Tagging allows people to assign labels to contents using keywords, so that they can share what they find, recall what they’ve looked at before, and discover content that others have labeled.
Tagging can also be prone to spam, and to bad suggestions for tags. A Goodness Measure might be used to offer suggestions for tags, that avoids bad tags and spam in those suggestions, and that looks at:
- The authority of a person tagging,
- The probability that a person tagging an object with one keyword might tag the same object with another keyword that frequently co-occurs with the first one in the tags used by others for that object,
- The probability that any object tagged with with one keyword is tagged with the other keyword, based upon tags used by others.
- A Goodness Measure Score of the tag to the object, which uses the sum of the authority scores of all users who have assigned that tag to that object.
A patent application from Yahoo on Systems and methods for collaborative tag suggestions, published last week, provides some ideas on how such a system could be created and used.
Tagging plays a strong role in three of the offerings from Yahoo – Flickr, Del.icio.us, and My Web 2.0 (now Yahoo Bookmarks). Would it be a surprise for them to start offering collaborative tagging suggestions? When you start typing a tag in Del.icio.us, a dropdown may appear which shows suggestions. Why offer these suggestion, and how do they benefit users?
Here’s the abstract from the patent application:
A set of general criteria have been defined to improve the efficacy of a tagging system, and have been applied to present collaborative tag suggestions to a user. The collaborative tag suggestions are based on a goodness measure for tags derived from collective user authorities to combat spam. The goodness measure is iteratively adjusted by a reward-penalty algorithm during tag selection. The collaborative tag suggestions can also incorporate other sources of tags, e.g., content-based auto-generated tags.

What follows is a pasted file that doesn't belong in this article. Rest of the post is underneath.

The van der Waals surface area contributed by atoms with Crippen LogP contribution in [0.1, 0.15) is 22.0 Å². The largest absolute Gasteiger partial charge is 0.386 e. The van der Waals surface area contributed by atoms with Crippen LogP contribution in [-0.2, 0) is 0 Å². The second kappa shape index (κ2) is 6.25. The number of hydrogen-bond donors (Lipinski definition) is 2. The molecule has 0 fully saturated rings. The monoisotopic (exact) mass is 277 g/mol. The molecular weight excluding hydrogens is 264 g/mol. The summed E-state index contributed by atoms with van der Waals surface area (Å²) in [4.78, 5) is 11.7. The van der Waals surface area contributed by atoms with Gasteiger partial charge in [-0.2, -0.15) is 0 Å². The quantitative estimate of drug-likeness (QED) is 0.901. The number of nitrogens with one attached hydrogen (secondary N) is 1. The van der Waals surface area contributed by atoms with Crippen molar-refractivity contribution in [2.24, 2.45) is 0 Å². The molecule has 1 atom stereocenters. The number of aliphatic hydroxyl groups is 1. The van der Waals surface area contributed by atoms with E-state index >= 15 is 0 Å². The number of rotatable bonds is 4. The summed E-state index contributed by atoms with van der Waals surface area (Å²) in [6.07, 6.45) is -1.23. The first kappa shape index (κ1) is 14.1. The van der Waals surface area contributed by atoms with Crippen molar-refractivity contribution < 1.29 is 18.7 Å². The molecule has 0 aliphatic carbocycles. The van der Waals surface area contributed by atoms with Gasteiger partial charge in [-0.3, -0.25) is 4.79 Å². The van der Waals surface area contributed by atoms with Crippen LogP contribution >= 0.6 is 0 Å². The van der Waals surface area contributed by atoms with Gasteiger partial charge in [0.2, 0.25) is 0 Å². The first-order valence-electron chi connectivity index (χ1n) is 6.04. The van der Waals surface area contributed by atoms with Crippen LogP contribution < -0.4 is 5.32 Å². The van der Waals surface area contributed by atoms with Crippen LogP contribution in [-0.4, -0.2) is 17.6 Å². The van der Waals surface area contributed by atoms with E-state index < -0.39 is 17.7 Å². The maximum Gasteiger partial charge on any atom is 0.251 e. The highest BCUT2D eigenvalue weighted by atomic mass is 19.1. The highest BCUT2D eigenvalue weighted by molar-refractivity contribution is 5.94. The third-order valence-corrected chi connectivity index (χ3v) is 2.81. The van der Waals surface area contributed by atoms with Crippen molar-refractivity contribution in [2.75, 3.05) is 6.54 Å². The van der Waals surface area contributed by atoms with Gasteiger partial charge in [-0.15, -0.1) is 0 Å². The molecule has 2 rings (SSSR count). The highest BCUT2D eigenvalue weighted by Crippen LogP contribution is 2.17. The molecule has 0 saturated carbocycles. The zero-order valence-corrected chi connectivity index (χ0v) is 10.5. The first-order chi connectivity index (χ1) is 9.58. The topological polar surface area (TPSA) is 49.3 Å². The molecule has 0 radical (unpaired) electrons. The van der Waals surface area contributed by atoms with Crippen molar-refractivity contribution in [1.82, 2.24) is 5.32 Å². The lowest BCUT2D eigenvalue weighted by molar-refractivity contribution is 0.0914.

Tagging allows users to enter free form labels for any object, and they don’t have to try to classify those objects into some universal ontology. Taggers can also use combinations of tags.
There are some difficulties in using tags, though:
- Unlike physical objects, digital contents are seldom semantically pure so as to fit in a specific category; and,
- It is difficult to predict the paths through which a user would explore to discover a given object.
- The number of tags tends to multiply at an exorbitant rate.
- The structure of a traditional hierarchy disappears.
Tagging is similar in some ways to faceted classification, which uses “clearly defined, mutually exclusive, and collectively exhaustive aspects to describe objects.”
The patent application provides the example of a music piece, which can be identified by facets such as artist, albums, genre, and composer.
A faceted system created by experts is going to be more complete than what is found in the free form tagging of objects.
How this system works
Collaborative filtering is used to suggest tags to users, supposedly “leveraging the collective wisdom of groups of users.”
The suggested tags have properties that include:
- High coverage of multiple facets (covering different aspects or facets),
- High popularity, and;
- Least effort.
If the tags are used by a large number of people for a particular object, these tags are likely to be used by a new user for the given object.
Least-effort has two meanings as described in this document:
- the number of objects identified by the suggested tag combination should be small,
- the number of tags for identifying an object should be minimized as well.
This makes it easier to find tagged content again.
The patent application delves pretty deeply into:
- How annotations may be made,
- How user profiles can be created to understand who the people are who are tagging content,
- How a social network can be used to understand relationships between different taggers,
- How the co-occurrence of tags can be used to cover more facets of an object,
- How tags might be suggested based upon collaborative assessment of previously applied tags, from members of a social network,
- How an autocompletion function can be used to suggest tags,
Calculating the Goodness Measure
The idea behind the Goodness Measure is to try to help offer suggestions of “good” tags.
Here are the variables used to calcuate the Goodness measure (referred to above):
- An authority score “a(u),”
- a probability function associated with the same user “P.sub.s(t.sub.i|t.sub.j;o),”
- A probability function associated with all users “P.sub.a(t.sub.i|t.sub.j),” and;
- A goodness measure “VC(t, o), where u denotes a user, o denotes an object, and t, t.sub.i, and t.sub.j are tags.”
The first part, the authority score, is tied to the person doing the tagging. The more consistently a person tags with the majority, the higher their authority score.
The other parts of the Goodness Measure are expanded upon more fully in Yahoo Towards the Semantic Web: Collaborative Tag Suggestions, which I pointed to at Search Engine Land in a post which describes a good number of related papers and patent filings – The Social Side Of Trustrank.
A little more…
The site Boxes and Arrows sometimes takes a look back at the history of information architecture. While reading through this patent application, I was reminded of a couple of these Boxes and Arrows articles: